Extremely dangerous fire weather will become increasingly prominent in Australia and the Mediterranean, an Australian study has found.
The study, published by the University of Tasmania (UTAS) on Tuesday, assessed 23 million landscape fires globally between 2002 and 2013 and focused on 478 of the most extreme wildfire events.
“Extreme fire events are a global and natural phenomenon, particularly in forested areas that have pronounced dry seasons,” David Bowman, an Environmental Change Biology professor at UTAS, said in a statement.
“With the exception of land clearance, the research found that extremely intense fires are associated with anomalous weather – such as droughts, winds, or in desert regions, following particularly wet seasons.”
Using climate change modelling to determine likely effects of global warming, researchers established that more extreme fires were likely on Australia’s east coast and the entire Mediterranean region including France, Spain, Greece, Turkey and Portugal.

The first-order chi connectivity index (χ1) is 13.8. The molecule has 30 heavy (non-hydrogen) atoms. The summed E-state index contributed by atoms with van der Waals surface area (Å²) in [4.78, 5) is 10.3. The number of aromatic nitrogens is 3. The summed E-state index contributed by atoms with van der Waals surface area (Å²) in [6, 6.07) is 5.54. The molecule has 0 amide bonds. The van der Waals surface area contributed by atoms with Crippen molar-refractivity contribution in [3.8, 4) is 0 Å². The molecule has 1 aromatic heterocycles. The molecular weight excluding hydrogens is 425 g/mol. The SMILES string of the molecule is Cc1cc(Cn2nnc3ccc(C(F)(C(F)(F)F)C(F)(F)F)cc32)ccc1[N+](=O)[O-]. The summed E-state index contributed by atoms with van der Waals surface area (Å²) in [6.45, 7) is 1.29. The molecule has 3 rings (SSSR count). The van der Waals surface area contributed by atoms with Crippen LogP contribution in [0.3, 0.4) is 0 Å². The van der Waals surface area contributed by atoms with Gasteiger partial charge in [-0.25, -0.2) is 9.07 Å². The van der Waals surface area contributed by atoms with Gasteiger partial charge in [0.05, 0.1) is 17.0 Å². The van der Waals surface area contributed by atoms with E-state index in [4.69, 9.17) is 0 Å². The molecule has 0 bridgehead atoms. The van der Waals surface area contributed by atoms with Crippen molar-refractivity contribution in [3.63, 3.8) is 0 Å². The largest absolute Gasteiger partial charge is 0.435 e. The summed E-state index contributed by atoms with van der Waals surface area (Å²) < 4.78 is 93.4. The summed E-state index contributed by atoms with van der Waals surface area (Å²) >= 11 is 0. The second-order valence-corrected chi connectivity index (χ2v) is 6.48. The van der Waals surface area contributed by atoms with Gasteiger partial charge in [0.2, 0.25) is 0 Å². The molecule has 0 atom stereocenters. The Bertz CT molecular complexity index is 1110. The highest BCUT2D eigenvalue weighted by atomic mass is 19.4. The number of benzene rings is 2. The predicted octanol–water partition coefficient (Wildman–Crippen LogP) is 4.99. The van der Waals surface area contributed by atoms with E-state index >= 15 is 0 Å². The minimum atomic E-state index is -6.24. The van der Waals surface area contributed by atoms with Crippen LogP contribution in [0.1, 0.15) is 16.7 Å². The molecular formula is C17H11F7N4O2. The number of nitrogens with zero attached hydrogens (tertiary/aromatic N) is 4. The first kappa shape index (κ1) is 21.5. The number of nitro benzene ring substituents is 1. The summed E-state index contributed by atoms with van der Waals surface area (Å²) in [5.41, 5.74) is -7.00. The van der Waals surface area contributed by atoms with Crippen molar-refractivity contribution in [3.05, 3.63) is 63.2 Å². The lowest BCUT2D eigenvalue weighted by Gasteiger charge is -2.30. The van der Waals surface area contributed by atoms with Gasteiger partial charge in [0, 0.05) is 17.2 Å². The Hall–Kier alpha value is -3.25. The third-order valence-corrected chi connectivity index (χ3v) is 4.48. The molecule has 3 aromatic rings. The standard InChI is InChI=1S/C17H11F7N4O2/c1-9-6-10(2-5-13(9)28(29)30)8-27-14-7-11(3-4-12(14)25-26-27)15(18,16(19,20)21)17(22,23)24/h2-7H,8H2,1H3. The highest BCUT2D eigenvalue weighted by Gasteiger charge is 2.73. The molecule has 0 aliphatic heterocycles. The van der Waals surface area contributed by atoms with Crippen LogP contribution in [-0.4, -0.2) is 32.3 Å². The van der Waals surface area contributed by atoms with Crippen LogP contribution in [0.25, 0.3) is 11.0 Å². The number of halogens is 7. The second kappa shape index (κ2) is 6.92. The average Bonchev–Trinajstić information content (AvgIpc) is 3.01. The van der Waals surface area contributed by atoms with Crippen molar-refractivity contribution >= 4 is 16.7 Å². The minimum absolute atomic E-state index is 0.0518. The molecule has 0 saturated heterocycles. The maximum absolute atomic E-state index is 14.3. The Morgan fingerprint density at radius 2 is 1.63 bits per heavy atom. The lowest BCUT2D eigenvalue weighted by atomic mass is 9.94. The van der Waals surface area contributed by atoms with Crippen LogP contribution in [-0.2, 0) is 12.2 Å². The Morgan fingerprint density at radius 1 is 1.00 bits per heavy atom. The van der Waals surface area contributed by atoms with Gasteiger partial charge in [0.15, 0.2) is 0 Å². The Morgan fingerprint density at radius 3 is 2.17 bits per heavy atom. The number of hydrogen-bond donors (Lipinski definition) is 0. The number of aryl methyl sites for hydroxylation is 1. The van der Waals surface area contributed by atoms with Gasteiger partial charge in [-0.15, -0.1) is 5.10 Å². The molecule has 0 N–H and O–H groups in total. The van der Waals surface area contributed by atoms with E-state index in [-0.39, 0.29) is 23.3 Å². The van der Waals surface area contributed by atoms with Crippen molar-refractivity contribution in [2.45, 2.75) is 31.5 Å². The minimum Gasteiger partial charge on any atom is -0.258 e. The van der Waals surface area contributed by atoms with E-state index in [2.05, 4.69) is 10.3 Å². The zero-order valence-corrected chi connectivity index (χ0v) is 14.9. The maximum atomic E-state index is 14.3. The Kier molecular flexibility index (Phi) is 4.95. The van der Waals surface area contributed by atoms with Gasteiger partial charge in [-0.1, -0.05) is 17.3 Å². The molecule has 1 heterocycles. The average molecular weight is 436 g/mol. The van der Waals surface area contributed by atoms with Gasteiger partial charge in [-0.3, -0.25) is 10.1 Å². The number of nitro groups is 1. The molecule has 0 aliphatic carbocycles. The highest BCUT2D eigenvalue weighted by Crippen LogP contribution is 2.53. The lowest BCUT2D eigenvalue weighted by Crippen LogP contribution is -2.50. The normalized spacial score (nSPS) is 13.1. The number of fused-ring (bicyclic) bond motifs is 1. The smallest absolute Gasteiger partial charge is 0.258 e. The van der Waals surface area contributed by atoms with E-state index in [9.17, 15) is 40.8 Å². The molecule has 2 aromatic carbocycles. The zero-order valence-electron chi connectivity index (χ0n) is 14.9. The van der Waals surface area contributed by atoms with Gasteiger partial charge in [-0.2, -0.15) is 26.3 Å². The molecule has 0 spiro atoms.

“The projections suggest an increase in the days conducive to extreme wildfire events by 20 to 50 percent in these disaster-prone landscapes, with sharper increases in the subtropical Southern Hemisphere, and the European Mediterranean Basin,” Bowman said.
The research was published on Tuesday in prestigious scientific journal Nature Ecology and Evolution.
The research comes near the anniversaries of the Black Tuesday and Black Saturday bushfires which ravaged Tasmania and Victoria respectively in 1967 and 2009, killing a combined 235 people.